TMJ Dysfunction

The Temperomandibular Joint (TMJ) is one of the most commonly used joints in the body and it also happens to be the most complicated. The TMJ and its associated muscles are commonly implicated in facial pain and headaches. The TMJ is formed between the skull and the jaw bone (mandible). Between the joint there is an intra-articular disc that is attached to the muscle and the back attached to the skull via retrodiscal tissues. The muscles associated with the TMJ are also know as the muscles of mastication. They move the jaw for chewing and speaking. The left and right TMJ muscles must work together as any malalignment can cause pain.

 

 

Bruxism

Muscular pain is the most common complaint which is a result of muscle imbalance or overuse due to bruxism. Bruxism is excessive clenching or grinding of the teeth that is not part of the normal chewing or talking movements of the jaw. Most patients have no idea they clench or grind as much as they do especially if it happens overnight while they sleep. Bruxism overworks the facial musculature which leads to pain as the muscles fatigue.

 

 

Discogenic Pain

The disc can sublux (dislocate) out of its normal positon. Uusally the disc moves too far forward and restricts the mouth from opening. This can occur as a result of an acute trauma or prolonged bruxing. During teeth clenching there is tension on the retrodiscal tissues which eventually overstretch as time goes on. There are 3 stages of disc subluxing:

  1.  Subluxing with relocation of the disc on the mouth opening
  2. Subluxing without reloaction of the disc on opening without disc damage
  3. Subluxing with relocation of the disc on opening with disc damage.

Other causes: Less commonly the joint structures can be affected with rheumatoid arthritis or infection.

Symptoms

  • facial pain

  • pain in or around the jaw joint or ear

  • being unable to open the mouth comfortably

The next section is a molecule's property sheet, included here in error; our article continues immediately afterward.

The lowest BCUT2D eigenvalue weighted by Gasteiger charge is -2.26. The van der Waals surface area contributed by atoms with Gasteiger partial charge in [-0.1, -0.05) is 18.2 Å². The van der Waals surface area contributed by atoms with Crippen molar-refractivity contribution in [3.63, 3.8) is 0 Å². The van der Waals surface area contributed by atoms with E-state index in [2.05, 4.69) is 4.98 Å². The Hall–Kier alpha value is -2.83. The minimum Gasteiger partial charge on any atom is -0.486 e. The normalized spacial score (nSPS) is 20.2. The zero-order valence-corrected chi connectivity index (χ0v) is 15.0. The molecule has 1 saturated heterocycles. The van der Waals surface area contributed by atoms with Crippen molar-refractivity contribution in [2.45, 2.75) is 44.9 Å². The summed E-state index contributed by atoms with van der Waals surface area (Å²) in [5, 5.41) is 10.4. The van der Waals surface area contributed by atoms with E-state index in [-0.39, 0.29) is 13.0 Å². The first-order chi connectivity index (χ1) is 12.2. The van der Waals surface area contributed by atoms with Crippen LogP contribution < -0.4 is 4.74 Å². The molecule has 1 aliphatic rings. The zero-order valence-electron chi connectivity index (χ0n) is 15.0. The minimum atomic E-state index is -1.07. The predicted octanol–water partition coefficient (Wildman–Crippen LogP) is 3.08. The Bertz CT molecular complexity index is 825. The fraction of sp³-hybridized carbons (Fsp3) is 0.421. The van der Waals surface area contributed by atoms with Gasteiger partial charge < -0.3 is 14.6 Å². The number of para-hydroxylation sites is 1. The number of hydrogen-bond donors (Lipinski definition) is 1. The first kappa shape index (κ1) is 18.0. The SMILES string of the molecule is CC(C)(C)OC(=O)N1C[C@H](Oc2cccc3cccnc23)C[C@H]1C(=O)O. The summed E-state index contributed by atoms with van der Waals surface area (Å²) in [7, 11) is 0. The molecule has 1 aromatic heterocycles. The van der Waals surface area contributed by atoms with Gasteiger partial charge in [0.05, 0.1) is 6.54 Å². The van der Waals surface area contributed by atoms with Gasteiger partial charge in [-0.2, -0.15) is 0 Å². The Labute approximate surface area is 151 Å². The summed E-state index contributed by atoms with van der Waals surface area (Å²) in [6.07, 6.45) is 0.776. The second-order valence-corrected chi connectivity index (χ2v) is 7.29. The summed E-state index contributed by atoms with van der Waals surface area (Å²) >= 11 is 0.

• clicking, popping, grating sounds of the jaw joint

  • headaches

  • the bite feeling uncomfortable

  • swelling on the side of the face

  • neck, shoulder and back pain

  • tinnitus

  • pins and needles or numbness in the face

  • migraines

  • anxiety

 

 

How I Treat TMJD

We can reduce your pain and restore range of movement with functional activities such as eating, talking and sleeping. Physiotherapy treatment varies from simple advice to extensive therapy. An initial assessment will see how your current problem is affecting your activities of daily living and a personalised treatment program will be designed which may include:

  • prescribing exercises to relieve pain and stiffness and improve muscle strength

  • use electrotherapy modalities e.g. ultarsound, Low Level Laser Therapy, and heat/ice to promote healing and physical function

  • advice on ergonomic changes at work and at home

  • dry needling

  • mobilsations

  • stress management

  • lab testing

  • diagnostic scans

 

Experience and Colleagues I Work With

I have been fortunate to spend time with the likes of Steve Kraus DPT, Dr. Tannenbaum DDS, and with Dr. Jennifer Bassuir DDS and Meralee Guhl DPT at the Center for Oral, Facial and Head Pain at Columbia University in New York. Through all this experience I have been able to make an effective treatment plan. I also work very closely with Mr Piet Haers, Mr Kaveh Shakib, Mr Basil Mizrahi, Prof. Andrew Eder and Moira Wong as well as other Maxillofacial Surgeons and Dentists in and around London.